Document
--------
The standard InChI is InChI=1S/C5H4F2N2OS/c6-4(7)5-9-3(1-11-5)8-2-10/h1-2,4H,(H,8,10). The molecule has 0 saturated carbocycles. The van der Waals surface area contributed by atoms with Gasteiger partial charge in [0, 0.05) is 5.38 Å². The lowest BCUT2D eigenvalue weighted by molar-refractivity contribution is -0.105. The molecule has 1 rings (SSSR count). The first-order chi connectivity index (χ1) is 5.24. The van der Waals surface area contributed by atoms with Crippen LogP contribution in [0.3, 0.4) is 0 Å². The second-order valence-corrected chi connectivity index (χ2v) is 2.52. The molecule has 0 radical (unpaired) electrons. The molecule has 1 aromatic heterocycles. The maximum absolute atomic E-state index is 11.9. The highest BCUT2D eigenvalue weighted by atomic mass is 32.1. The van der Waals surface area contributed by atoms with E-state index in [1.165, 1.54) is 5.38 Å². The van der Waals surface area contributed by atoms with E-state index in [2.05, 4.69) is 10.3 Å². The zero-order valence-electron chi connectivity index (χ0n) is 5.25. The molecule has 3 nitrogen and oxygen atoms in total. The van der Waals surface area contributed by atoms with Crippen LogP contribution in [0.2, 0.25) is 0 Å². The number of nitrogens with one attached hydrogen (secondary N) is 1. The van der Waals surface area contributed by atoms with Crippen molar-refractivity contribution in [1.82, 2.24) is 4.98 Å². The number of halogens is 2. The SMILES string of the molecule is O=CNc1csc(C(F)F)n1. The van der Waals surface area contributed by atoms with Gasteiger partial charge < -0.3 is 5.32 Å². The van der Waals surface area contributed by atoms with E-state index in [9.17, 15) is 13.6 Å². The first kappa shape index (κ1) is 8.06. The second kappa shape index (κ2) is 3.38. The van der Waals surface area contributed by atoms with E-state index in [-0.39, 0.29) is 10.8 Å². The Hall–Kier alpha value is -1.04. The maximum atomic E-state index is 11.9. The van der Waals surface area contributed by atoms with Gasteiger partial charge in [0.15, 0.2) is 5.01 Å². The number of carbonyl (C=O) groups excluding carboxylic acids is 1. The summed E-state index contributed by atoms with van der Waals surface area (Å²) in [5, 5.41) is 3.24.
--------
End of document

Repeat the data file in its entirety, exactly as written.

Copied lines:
The standard InChI is InChI=1S/C5H4F2N2OS/c6-4(7)5-9-3(1-11-5)8-2-10/h1-2,4H,(H,8,10). The molecule has 0 saturated carbocycles. The van der Waals surface area contributed by atoms with Gasteiger partial charge in [0, 0.05) is 5.38 Å². The lowest BCUT2D eigenvalue weighted by molar-refractivity contribution is -0.105. The molecule has 1 rings (SSSR count). The first-order chi connectivity index (χ1) is 5.24. The van der Waals surface area contributed by atoms with Crippen LogP contribution in [0.3, 0.4) is 0 Å². The second-order valence-corrected chi connectivity index (χ2v) is 2.52. The molecule has 0 radical (unpaired) electrons. The molecule has 1 aromatic heterocycles. The maximum absolute atomic E-state index is 11.9. The highest BCUT2D eigenvalue weighted by atomic mass is 32.1. The van der Waals surface area contributed by atoms with E-state index in [1.165, 1.54) is 5.38 Å². The van der Waals surface area contributed by atoms with E-state index in [2.05, 4.69) is 10.3 Å². The zero-order valence-electron chi connectivity index (χ0n) is 5.25. The molecule has 3 nitrogen and oxygen atoms in total. The van der Waals surface area contributed by atoms with Crippen LogP contribution in [0.2, 0.25) is 0 Å². The number of nitrogens with one attached hydrogen (secondary N) is 1. The van der Waals surface area contributed by atoms with Crippen molar-refractivity contribution in [1.82, 2.24) is 4.98 Å². The number of halogens is 2. The SMILES string of the molecule is O=CNc1csc(C(F)F)n1. The van der Waals surface area contributed by atoms with Gasteiger partial charge < -0.3 is 5.32 Å². The van der Waals surface area contributed by atoms with E-state index in [9.17, 15) is 13.6 Å². The first kappa shape index (κ1) is 8.06. The second kappa shape index (κ2) is 3.38. The van der Waals surface area contributed by atoms with E-state index in [-0.39, 0.29) is 10.8 Å². The Hall–Kier alpha value is -1.04. The maximum atomic E-state index is 11.9. The van der Waals surface area contributed by atoms with Gasteiger partial charge in [0.15, 0.2) is 5.01 Å². The number of carbonyl (C=O) groups excluding carboxylic acids is 1. The summed E-state index contributed by atoms with van der Waals surface area (Å²) in [5, 5.41) is 3.24.